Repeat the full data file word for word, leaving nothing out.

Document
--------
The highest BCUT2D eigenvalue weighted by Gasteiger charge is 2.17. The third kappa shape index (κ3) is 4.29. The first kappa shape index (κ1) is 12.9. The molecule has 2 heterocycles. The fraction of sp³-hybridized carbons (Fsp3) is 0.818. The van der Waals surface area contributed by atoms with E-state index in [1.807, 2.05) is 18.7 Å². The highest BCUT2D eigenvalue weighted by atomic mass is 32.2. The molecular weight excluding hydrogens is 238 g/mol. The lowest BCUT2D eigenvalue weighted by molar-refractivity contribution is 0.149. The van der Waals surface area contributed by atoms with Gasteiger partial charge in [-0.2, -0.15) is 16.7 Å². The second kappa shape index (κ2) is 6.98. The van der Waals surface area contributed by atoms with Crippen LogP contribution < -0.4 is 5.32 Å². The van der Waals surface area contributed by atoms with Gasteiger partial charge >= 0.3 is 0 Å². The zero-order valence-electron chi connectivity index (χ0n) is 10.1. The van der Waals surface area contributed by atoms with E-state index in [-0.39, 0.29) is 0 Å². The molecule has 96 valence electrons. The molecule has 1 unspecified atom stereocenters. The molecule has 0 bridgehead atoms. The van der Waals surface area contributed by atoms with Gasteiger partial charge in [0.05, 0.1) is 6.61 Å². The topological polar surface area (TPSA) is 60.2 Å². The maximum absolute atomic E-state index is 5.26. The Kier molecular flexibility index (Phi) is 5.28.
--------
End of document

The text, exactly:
The highest BCUT2D eigenvalue weighted by Gasteiger charge is 2.17. The third kappa shape index (κ3) is 4.29. The first kappa shape index (κ1) is 12.9. The molecule has 2 heterocycles. The fraction of sp³-hybridized carbons (Fsp3) is 0.818. The van der Waals surface area contributed by atoms with E-state index in [1.807, 2.05) is 18.7 Å². The highest BCUT2D eigenvalue weighted by atomic mass is 32.2. The molecular weight excluding hydrogens is 238 g/mol. The lowest BCUT2D eigenvalue weighted by molar-refractivity contribution is 0.149. The van der Waals surface area contributed by atoms with Gasteiger partial charge in [-0.2, -0.15) is 16.7 Å². The second kappa shape index (κ2) is 6.98. The van der Waals surface area contributed by atoms with Crippen LogP contribution < -0.4 is 5.32 Å². The van der Waals surface area contributed by atoms with Gasteiger partial charge >= 0.3 is 0 Å². The zero-order valence-electron chi connectivity index (χ0n) is 10.1. The van der Waals surface area contributed by atoms with E-state index in [-0.39, 0.29) is 0 Å². The molecule has 96 valence electrons. The molecule has 1 unspecified atom stereocenters. The molecule has 0 bridgehead atoms. The van der Waals surface area contributed by atoms with Gasteiger partial charge in [0.05, 0.1) is 6.61 Å². The topological polar surface area (TPSA) is 60.2 Å². The maximum absolute atomic E-state index is 5.26. The Kier molecular flexibility index (Phi) is 5.28.